iPad app can boost colorectal cancer screening rates

Reuters Health Information: iPad app can boost colorectal cancer screening rates

iPad app can boost colorectal cancer screening rates

Last Updated: 2018-03-14

By Marilynn Larkin

NEW YORK (Reuters Health) - An iPad application that lets patients self-order tests while they wait to see their doctor can increase colorectal cancer (CRC) screening rates, researchers say.

Dr. David P. Miller Jr. of Wake Forest School of Medicine in Winston-Salem, North Carolina and colleagues tested their intervention, Mobile Patient Technology for Health-CRC (mPATH-CRC), among patients at six community-based primary care practices who were scheduled to see their health care provider and were due for a CRC screening.

Four hundred and fifty patients (median age, 57, about half women) were randomly assigned to mPATH-CRC or a control program. Baseline characteristics were similar between groups: 38% self identified as African American; 37% had limited health literacy; and 53% had annual incomes under $20,000.

The mPATH-CRC program included a decision aid about CRC screening and a review of the fecal and colonoscopy tests. It also allowed patients to self-order their own screening test and receive electronic reminders.

The control program included a video about diet and exercise but did not give patients to option to self-order tests or receive follow-up reminders.

Both programs included identical baseline and post-program self-administered surveys to collect demographic information and assess short-term outcomes.

On the day of enrollment, participants completed the assigned program, then proceeded to their scheduled medical visits.

"We decided to have patients use the program while they waited for their doctor because this is often wasted time," Dr. Miller said in an email to Reuters Health. "We also saw this as providing 'just in time' information to patients. If patients used the program and had questions, they could immediately ask their doctor."

As reported online March 12 in Annals of Internal Medicine, participants in the mPATH-CRC group were twice as likely as controls to complete a screening test (30% vs. 15%). The odds ratio for completing screening was 2.5 in favor of mPATH-CRC after accounting for stratification by clinic.

On the post-program survey, 97% of mPATH-CRC participants could state a screening preference, compared with 71% of controls. Test ordering also was higher in the mPATH-CRC group (69% vs. 32%) and both fecal blood tests and colonoscopies were ordered more frequently for mPATH-CRC patients.

About half of mPATH-CRC participants (53%) self-ordered a test via the program.

Dr. Miller said, "I think letting patients order their own screening had a significant effect."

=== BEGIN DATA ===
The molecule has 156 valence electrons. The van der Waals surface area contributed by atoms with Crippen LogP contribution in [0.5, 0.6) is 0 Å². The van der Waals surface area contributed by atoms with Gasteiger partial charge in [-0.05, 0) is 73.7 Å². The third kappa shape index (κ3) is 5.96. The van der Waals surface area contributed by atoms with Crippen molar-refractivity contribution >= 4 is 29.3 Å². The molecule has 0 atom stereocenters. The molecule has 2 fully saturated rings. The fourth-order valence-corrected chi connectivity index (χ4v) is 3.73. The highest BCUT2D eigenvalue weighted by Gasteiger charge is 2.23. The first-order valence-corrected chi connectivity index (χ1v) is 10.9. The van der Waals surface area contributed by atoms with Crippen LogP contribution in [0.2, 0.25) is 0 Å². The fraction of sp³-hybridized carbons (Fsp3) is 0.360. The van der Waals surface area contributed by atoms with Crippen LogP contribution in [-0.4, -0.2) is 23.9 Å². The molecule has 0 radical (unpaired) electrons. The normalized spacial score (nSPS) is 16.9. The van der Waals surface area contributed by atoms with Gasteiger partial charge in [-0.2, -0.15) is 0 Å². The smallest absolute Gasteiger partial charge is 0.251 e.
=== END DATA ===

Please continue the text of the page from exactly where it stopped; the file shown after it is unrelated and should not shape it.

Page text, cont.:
"We had done an earlier study with the decision aid and found it increased patients' knowledge of screening and their desire to be screened," he noted. "But only one third of patients who said they wanted screening actually had it ordered."

"So this time, we decided to let patients order their own tests," he explained. "Allowing patients to order their own tests removes additional steps where the ball could get dropped."

"As a next step, we will be working with practices to see how the mPATH program can be incorporated into usual workflow, without a research team being involved," he said. "We also want to find easy ways to help patients complete tests that are ordered, because that would increase the impact of mPATH even more."

Dr. David Asch of the University of Pennsylvania in Philadelphia, coauthor of an accompanying editorial, told Reuters Health, "This study appears to show that patient education delivered on an iPad can improve the rate of colorectal cancer screening."

"But a closer look at the intervention suggests that its effectiveness probably had little to do with either education or technology and instead derived from the study's behavioral design," he said by email.

"Allowing patients to order their own cancer screening allows them to precommit," he explained. "Readying those orders for the physicians to sign shifts the physician's default toward screening."

"Both of these behavioral devices are known to be highly motivating," he noted.

"Instead of trying to redirect patient and physician behavior with education," Dr. Asch concluded, "we should observe patients' and physicians' natural behaviors and put the better choices in their path."

SOURCE: http://bit.ly/2IqTbTJ and http://bit.ly/2IscWKj

Ann Intern Med 2018.

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